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Parents write to ICSE against Mahim school

Sunday, 3 May 2009 - 3:36am IST | Place: Mumbai | Agency: dna

After having shelled out Rs800 for admission forms, they went back to the school only to be told that there were no vacant seats.

After having shelled out Rs800 for admission forms, they went back to the school only to be told that there were no vacant seats. Now the disgruntled parents seeking admission for their wards in Junior Kindergarten (Jr KG) in Mahim’s Billabong High International have decided to approach an NGO, the Mahim United Front (MUF) to help them sort out the issue. They have also written to the ICSE board, complaining that the school, in contravention of the state’s rule, is not giving preference to local candidates in admission.

According to the parents, the school refused admission to their children despite their fulfilling both the key criteria: siblings studying in the same school, and staying within walking distance from the school. “We have approached a local NGO, MUF, which has already sent a registered letter to the school asking them to reveal details of vacancies in Jr. Kg. We have also written to the ICSE board director in Delhi.

However, we have not received any response so far,” said Anwar Khan, a parent.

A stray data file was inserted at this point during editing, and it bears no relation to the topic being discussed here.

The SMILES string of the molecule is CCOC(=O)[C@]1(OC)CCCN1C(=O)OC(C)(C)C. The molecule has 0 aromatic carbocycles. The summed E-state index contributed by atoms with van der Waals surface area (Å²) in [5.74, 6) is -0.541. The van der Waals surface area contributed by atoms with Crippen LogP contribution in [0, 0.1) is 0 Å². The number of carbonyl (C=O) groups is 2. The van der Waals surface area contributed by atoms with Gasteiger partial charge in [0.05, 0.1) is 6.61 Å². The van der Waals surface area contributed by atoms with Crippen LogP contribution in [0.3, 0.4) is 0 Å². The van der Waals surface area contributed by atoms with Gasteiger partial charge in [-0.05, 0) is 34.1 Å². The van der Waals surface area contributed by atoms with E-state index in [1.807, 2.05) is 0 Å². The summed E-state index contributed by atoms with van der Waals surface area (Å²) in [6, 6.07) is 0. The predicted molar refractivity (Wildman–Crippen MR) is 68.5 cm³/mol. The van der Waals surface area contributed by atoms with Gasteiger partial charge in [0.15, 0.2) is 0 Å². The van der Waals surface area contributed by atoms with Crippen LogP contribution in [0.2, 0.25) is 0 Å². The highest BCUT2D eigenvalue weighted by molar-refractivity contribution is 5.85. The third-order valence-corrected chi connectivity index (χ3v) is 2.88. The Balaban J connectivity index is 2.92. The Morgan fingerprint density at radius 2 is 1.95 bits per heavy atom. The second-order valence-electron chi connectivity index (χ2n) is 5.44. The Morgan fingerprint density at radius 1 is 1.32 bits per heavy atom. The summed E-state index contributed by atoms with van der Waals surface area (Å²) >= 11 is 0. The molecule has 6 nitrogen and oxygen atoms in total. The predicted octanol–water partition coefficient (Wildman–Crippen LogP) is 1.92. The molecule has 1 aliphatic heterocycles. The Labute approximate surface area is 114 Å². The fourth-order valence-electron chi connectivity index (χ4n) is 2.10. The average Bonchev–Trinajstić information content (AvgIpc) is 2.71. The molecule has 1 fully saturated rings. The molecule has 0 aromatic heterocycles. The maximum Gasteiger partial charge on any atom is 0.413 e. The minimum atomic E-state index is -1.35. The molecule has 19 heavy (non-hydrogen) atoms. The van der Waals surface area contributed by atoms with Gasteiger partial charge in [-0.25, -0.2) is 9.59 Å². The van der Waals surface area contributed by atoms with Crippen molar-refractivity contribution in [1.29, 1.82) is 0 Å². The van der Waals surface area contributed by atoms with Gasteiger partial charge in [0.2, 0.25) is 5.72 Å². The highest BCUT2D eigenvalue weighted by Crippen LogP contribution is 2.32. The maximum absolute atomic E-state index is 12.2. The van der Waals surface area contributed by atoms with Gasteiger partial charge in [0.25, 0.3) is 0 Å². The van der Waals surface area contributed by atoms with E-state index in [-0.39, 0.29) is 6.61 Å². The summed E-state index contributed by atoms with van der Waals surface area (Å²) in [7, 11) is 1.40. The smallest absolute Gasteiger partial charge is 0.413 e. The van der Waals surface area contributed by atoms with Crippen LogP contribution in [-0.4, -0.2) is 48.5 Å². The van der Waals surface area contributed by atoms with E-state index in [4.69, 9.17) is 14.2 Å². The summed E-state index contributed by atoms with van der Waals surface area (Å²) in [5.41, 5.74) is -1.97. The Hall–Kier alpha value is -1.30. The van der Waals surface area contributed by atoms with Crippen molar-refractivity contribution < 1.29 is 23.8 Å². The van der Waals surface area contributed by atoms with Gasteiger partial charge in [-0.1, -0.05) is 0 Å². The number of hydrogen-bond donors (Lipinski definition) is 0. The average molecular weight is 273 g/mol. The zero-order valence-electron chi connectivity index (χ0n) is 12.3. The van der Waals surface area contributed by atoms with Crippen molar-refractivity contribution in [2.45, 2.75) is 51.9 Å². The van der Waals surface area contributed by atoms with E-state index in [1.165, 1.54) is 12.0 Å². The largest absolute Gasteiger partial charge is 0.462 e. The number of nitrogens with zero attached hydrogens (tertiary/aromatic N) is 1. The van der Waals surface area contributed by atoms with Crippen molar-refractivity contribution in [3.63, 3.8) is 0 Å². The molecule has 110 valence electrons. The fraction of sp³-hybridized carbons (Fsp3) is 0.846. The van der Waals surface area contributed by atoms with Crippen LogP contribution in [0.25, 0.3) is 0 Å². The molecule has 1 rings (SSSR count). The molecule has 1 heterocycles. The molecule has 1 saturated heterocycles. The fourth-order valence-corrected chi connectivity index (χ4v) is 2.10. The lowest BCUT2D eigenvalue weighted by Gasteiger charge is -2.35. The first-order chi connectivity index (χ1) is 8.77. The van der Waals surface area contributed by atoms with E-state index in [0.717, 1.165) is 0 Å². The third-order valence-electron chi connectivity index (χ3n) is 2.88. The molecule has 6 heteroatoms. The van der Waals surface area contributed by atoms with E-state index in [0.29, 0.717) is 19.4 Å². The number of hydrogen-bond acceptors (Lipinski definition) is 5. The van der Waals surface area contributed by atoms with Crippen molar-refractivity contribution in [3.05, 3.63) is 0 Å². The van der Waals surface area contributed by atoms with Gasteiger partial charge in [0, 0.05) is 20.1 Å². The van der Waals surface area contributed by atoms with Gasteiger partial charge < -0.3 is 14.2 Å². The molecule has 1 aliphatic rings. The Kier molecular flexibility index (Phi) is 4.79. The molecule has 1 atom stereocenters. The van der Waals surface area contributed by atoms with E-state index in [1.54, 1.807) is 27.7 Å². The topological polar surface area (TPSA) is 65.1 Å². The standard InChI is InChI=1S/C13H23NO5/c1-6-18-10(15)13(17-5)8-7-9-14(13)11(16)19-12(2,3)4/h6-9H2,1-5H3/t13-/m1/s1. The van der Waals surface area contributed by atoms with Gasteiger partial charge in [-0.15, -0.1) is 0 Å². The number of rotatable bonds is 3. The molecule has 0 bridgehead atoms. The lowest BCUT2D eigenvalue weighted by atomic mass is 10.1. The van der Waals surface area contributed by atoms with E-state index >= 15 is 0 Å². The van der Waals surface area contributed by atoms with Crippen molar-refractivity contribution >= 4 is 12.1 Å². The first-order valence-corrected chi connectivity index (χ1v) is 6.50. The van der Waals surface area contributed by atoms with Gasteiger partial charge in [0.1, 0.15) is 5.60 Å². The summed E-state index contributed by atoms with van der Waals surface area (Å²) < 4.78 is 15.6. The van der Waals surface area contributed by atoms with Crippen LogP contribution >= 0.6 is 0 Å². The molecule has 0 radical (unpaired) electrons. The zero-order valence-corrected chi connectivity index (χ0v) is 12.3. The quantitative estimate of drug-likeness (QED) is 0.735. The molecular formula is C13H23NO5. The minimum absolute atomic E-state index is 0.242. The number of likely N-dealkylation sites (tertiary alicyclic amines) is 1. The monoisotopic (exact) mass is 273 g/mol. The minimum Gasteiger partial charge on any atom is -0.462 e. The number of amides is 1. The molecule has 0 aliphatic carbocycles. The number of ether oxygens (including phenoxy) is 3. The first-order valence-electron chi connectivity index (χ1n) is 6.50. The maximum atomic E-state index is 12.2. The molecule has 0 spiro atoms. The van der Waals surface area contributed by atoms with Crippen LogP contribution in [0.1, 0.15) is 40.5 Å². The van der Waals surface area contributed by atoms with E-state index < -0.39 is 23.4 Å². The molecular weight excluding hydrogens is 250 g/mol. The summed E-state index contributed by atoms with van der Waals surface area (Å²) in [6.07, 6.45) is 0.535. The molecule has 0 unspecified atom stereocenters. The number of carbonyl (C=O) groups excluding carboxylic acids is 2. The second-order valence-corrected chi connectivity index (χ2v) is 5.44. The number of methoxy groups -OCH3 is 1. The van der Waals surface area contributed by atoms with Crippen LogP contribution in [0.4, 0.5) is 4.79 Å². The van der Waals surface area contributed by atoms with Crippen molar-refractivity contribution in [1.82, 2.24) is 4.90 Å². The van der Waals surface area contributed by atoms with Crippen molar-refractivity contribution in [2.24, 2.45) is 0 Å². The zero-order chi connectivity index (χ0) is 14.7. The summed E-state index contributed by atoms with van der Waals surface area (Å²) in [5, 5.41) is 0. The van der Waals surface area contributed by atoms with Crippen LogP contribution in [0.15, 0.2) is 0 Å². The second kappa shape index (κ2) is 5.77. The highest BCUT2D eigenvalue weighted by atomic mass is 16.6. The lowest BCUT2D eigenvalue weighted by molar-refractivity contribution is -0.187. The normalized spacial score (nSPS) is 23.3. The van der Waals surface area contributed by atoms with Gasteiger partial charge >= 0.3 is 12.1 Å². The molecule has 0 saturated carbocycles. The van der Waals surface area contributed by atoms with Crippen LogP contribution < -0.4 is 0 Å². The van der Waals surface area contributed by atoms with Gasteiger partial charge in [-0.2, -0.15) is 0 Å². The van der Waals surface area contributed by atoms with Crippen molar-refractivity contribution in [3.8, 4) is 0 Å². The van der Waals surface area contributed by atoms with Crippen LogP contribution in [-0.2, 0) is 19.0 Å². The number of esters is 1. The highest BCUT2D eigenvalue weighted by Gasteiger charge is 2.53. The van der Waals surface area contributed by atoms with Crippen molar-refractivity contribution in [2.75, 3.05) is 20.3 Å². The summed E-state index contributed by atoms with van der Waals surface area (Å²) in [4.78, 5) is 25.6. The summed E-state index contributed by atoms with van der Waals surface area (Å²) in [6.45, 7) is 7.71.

The parents allege that the school sold admission forms costing Rs800 in January without disclosing information about the number of vacant seats in Jr KG. It came as a surprise to parents when they were informed in April that nursery students from Kangaroo Kids (Billabong’s Play Group) were ‘promoted’ to Jr.KG and hence no seats were left vacant.

However, the school insists that there are only 26 seats in Jr KG and they have been filled by its own nursery students. “Our nursery students are promoted to Jr KG directly and in a few cases, vacancies arise when parents inform school of possible withdrawals. The maximum capacity of the class is only 26,” said Jawahira Jung, franchisee, Billabong High International School, Mahim.

While parents question the need for distributing forms when there are no vacancies, Jung replied that the school doesn’t sell admission forms if there are no vacancies. “For the academic year 2009-2010, there were consolidated vacancies of 106 students across all grades. General application forms (for pre-primary to grades 1-8) were issued as per vacancies available. Therefore, it is untrue to say that application forms were issued when there were no vacancies,” she said.

 Parents are also planning to petition the education minister to make the school admit local residents. “It is the government’s order that schools give priority to locals. But this school has refused admission to all our children who stay a stone’s throw away from the school. We will pursue this matter till we get our complaints redressed,” said another parent.

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